Saturday, July 13, 2019

Book Review: 'Tells' by Scott Rhine

Tells by [Rhine, Scott]
‘Rumors will haunt you for the rest of your life’

Scott Rhine has an inquisitive, scientifically honed mind that he opens to the reading public with a series of fascinating science fiction/fantasy books. He calls himself a ‘techno-gypsy, (working on optimizing some of the fastest and largest supercomputers in the world) yet now after meeting his goals of degrees and a family he turns to writing full time – and we are the richer for it. One of the aspects of Scott’s work that makes it unique is his belief that ‘humor is a part of every story because people are funny, even when they don't think so. In the real world, something always goes wrong and people have flaws. If you can't laugh at yourself, someone is probably doing it for you.’

TELLS is a book Scott wrote for his gifted daughter’s fifteenth birthday, a book that celebrates a strong female character – Isa - for this fine YA fantasy. Scott’s ability to use his intensely scientific mind as a resource for facts while painting his fascinating novels populated with ultra-contemporary mannerisms and dialogue makes his books both unique and irresistible.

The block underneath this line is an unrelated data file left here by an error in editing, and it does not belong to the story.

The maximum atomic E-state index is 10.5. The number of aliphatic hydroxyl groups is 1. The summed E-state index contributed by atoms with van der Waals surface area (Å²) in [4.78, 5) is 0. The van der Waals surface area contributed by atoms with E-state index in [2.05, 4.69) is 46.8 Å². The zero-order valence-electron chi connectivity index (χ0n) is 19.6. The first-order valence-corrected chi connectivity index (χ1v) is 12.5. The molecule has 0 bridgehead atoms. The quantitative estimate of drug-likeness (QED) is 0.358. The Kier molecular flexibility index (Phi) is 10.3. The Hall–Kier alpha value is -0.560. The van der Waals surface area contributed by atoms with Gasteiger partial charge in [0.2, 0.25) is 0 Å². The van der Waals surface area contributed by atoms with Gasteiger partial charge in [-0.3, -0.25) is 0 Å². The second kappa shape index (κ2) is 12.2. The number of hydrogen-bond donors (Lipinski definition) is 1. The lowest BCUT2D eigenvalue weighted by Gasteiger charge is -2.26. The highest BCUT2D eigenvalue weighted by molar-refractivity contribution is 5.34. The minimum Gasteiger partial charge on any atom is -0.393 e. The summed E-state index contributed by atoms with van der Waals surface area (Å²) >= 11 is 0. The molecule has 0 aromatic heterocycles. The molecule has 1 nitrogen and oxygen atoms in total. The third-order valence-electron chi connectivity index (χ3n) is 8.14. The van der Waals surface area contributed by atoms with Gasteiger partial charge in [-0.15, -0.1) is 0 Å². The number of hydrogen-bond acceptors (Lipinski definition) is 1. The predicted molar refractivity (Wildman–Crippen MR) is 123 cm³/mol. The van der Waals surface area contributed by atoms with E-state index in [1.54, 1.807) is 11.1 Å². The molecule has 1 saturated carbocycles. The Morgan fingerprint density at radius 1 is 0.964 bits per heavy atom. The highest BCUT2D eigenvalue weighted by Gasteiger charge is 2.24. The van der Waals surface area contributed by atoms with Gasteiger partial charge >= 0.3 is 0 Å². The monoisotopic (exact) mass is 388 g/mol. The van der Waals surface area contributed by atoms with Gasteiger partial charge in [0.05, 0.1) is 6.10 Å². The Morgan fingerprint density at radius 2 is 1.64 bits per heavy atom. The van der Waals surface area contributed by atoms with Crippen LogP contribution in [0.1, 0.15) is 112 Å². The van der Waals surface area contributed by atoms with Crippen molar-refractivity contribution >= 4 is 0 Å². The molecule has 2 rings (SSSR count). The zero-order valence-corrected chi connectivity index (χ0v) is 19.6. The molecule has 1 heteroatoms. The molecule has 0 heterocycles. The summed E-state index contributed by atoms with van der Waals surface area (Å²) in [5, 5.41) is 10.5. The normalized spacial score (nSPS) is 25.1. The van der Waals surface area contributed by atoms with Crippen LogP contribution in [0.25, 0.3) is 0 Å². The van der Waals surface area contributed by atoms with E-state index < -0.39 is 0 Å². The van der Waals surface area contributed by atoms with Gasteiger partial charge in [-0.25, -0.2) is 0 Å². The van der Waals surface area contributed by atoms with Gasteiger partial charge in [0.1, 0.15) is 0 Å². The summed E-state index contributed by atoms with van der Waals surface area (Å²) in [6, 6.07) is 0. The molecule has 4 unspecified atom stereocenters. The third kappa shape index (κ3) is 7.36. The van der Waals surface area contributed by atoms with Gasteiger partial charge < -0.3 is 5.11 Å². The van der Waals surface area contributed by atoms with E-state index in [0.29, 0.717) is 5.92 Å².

Those who have read and enjoyed Scott’s other fine novels will expect the unexpected – and that is most assuredly delivered in this taught story. The stance of the main character Isa is well created in the opening lines; ‘At the police safe house, a SWAT officer from the helicopter kept pressing me for details in front of the video camera. I had to ensure community safety, but I also needed to stall to give my brother and friends time to escape. Since lying was the only crime my father ever spanked us for, I always told the truth. I just wouldn’t be direct about it. “It all started that evening I asked for my first cell phone.” 

Scott’s well-developed plot is summarized for us – one that does not rob the reader of the pleasure of suspense: ‘Isa is on a quest to find her family Book and her path as a witch. During a blackout, she gets lost in the tunnels under MIT and has monsters stalking her. It isn’t enough for her to just survive. She can’t even leave evidence that magic exists, or she’ll doom every other witch descended from the women of Boston Colony. She soon finds out that the shadow wolves are nothing compared to the other secrets her family has been keeping from her.’

Gilbert and Sullivan describe Scott’s talent in The Mikado – ‘Art and nature, thus allied go to make a pretty bride’ (the ‘bride’ in this case being his exhilarating novels). All parts of his brain marry to make these delectable tales. A fine birthday present for his daughter and a new YA fantasy novel for his fans.






Editor's note: This review has been published with the permission of Grady Harp. Like what you read? Subscribe to the SFRB's free daily email notice so you can be up-to-date on our latest articles. Scroll up this page to the sign-up field on your right.






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Two kings. Two princes. One queen. The true story of five aristocrats separated by time, culture, and circumstance -- all of them bound to the United States by accidents of history and left to hope for a tomorrow better than today. Prepare for a vision of the American Dream as few others have ever seen it.